India’s main stock markets reopened on Friday after being closed on Thursday due to the attack, but the main share index was up around 0.75 percent at 0940 GMT.
An estimated 25 men armed with assault rifles and grenades - at least some of whom arrived by sea - had fanned out across Mumbai on Wednesday night to attack sites popular with tourists and businessmen, including the city’s top two luxury hotels.
Police said at least seven attackers were killed and nine suspects taken into custody. Twelve policemen were killed, including the chief of Mumbai’s anti-terrorist squad.
At least eight foreigners, including one Australian, a Briton, a Canadian, an Italian and a Japanese national, were killed. Scores of others had been trapped in the fighting or held hostage. Police said 279 people were wounded.
Pinning Blame
Prime Minister Manmohan Singh pinned blame for the attacks on militant groups based in India’s neighbours, usually an allusion to Pakistan, raising prospects of renewed tension between the nuclear-armed rivals.
He warned of “a cost” if these nations did not take action to stop their territory being used to launch such attacks.
An estimated 25 men armed with assault rifles and grenades - at least some of whom arrived by sea - had fanned out across Mumbai on Wednesday night to attack sites popular with tourists and businessmen, including the city’s top two luxury hotels.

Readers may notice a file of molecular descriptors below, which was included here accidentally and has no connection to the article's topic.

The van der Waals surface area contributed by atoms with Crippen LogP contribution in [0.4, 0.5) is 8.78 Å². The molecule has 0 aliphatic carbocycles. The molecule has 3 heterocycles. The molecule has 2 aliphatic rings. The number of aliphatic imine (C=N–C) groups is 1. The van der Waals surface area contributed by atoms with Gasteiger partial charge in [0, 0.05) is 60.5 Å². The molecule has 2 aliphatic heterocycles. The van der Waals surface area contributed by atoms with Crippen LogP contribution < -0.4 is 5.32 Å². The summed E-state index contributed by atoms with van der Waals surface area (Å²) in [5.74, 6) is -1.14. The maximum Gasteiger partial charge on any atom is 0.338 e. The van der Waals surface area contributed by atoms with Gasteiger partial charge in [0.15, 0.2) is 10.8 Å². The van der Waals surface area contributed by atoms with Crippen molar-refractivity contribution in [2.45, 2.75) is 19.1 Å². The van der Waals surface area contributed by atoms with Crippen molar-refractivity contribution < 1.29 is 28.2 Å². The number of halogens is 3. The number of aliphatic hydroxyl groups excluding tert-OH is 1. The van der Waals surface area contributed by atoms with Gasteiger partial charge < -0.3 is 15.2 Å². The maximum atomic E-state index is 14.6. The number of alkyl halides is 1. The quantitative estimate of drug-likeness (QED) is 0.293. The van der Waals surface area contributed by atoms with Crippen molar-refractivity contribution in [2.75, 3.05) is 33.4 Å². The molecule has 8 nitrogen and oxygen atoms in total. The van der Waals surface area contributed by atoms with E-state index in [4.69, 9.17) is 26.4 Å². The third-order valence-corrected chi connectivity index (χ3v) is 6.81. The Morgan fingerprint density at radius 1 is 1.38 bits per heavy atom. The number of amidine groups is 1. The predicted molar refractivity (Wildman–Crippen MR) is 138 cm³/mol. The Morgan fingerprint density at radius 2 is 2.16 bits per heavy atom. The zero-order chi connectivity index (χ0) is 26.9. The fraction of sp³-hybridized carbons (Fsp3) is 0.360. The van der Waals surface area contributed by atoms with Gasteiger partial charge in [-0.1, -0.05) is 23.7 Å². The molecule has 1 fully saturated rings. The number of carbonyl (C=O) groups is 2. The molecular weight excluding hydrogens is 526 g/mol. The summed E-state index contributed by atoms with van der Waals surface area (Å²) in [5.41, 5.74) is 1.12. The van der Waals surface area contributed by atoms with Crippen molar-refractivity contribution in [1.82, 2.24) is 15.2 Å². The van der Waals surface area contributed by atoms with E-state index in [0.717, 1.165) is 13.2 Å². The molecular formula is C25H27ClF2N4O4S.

Police said at least seven of the attackers were killed and nine suspects had been taken into custody. They said 12 policemen were killed, including Hemant Karkare, chief of the police anti-terrorist squad in Mumbai.
At least six foreigners, including one Australian, a Briton, an Italian and a Japanese national, were killed. Scores of others were trapped in the fighting or were being held hostage.
Police said 279 people were wounded.
Pkistan group
The Hindu newspaper said at least three of the attackers taken into custody were members of the Lashkar-e-Taiba group, based in Pakistan.
The group made its name fighting Indian rule in disputed Kashmir, and has been closely linked in the past to the Pakistani military’s Inter Services Intelligence agency, the ISI.
Lashkar-e-Taiba has denied any role in the attacks.
“It is evident that the group which carried out these attacks, based outside the country, had come with single-minded determination to create havoc in the commercial capital of the country,” Manmohan Singh said on Thursday.
“We will take up strongly with our neighbours that the use of their territory for launching attacks on us will not be tolerated, and that there would be a cost if suitable measures are not taken by them,” he said in a televised address.
Pakistan, condemning the assault, promised full cooperation.
The militants appeared to specifically target Britons, Americans and Israelis, witnesses said.
World leaders including US President-elect Barack Obama condemned the incident.
The attacks brought the biggest chaos to the city since serial bombings in 1993, blamed on the city’s Muslim crime syndicates, killed 260 people and injured hundreds.
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First Published: Fri, Nov 28 2008. 03 53 PM IST